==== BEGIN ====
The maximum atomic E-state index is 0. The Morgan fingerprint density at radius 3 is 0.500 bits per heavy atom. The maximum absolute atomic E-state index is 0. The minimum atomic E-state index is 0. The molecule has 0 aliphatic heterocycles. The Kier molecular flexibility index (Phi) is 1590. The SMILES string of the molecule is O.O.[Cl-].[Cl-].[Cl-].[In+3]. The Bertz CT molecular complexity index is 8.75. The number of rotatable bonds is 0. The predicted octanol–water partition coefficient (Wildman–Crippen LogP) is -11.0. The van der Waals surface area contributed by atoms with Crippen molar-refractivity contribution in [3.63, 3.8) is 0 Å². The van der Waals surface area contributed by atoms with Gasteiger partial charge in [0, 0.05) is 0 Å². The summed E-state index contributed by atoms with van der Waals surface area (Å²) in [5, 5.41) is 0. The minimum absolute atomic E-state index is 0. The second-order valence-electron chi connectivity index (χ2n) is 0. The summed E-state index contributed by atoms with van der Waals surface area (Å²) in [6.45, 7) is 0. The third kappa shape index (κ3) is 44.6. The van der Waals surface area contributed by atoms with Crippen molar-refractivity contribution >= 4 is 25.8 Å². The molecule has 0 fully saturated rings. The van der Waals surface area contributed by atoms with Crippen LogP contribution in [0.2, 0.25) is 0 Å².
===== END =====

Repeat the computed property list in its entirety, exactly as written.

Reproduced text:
The maximum atomic E-state index is 0. The Morgan fingerprint density at radius 3 is 0.500 bits per heavy atom. The maximum absolute atomic E-state index is 0. The minimum atomic E-state index is 0. The molecule has 0 aliphatic heterocycles. The Kier molecular flexibility index (Phi) is 1590. The SMILES string of the molecule is O.O.[Cl-].[Cl-].[Cl-].[In+3]. The Bertz CT molecular complexity index is 8.75. The number of rotatable bonds is 0. The predicted octanol–water partition coefficient (Wildman–Crippen LogP) is -11.0. The van der Waals surface area contributed by atoms with Crippen molar-refractivity contribution in [3.63, 3.8) is 0 Å². The van der Waals surface area contributed by atoms with Gasteiger partial charge in [0, 0.05) is 0 Å². The summed E-state index contributed by atoms with van der Waals surface area (Å²) in [5, 5.41) is 0. The minimum absolute atomic E-state index is 0. The second-order valence-electron chi connectivity index (χ2n) is 0. The summed E-state index contributed by atoms with van der Waals surface area (Å²) in [6.45, 7) is 0. The third kappa shape index (κ3) is 44.6. The van der Waals surface area contributed by atoms with Crippen molar-refractivity contribution >= 4 is 25.8 Å². The molecule has 0 fully saturated rings. The van der Waals surface area contributed by atoms with Crippen LogP contribution in [0.2, 0.25) is 0 Å².